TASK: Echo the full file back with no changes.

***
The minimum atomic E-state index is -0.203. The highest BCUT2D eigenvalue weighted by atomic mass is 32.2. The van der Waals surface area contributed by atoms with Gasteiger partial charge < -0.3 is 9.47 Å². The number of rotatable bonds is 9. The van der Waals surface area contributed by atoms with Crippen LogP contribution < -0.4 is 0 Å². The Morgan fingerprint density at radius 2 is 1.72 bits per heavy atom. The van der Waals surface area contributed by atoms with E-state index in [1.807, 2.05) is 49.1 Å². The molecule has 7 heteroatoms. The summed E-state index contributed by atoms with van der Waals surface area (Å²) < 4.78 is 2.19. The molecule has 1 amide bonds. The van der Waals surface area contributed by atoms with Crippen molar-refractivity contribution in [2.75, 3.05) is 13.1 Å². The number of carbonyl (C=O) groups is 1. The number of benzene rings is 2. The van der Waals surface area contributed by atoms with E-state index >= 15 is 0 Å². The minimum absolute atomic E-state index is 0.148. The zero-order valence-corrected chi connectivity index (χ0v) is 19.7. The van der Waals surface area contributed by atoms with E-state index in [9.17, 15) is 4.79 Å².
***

The minimum atomic E-state index is -0.203. The highest BCUT2D eigenvalue weighted by atomic mass is 32.2. The van der Waals surface area contributed by atoms with Gasteiger partial charge < -0.3 is 9.47 Å². The number of rotatable bonds is 9. The van der Waals surface area contributed by atoms with Crippen LogP contribution < -0.4 is 0 Å². The Morgan fingerprint density at radius 2 is 1.72 bits per heavy atom. The van der Waals surface area contributed by atoms with E-state index in [1.807, 2.05) is 49.1 Å². The molecule has 7 heteroatoms. The summed E-state index contributed by atoms with van der Waals surface area (Å²) < 4.78 is 2.19. The molecule has 1 amide bonds. The van der Waals surface area contributed by atoms with Crippen molar-refractivity contribution in [2.75, 3.05) is 13.1 Å². The number of carbonyl (C=O) groups is 1. The number of benzene rings is 2. The van der Waals surface area contributed by atoms with E-state index >= 15 is 0 Å². The minimum absolute atomic E-state index is 0.148. The zero-order valence-corrected chi connectivity index (χ0v) is 19.7. The van der Waals surface area contributed by atoms with E-state index in [9.17, 15) is 4.79 Å².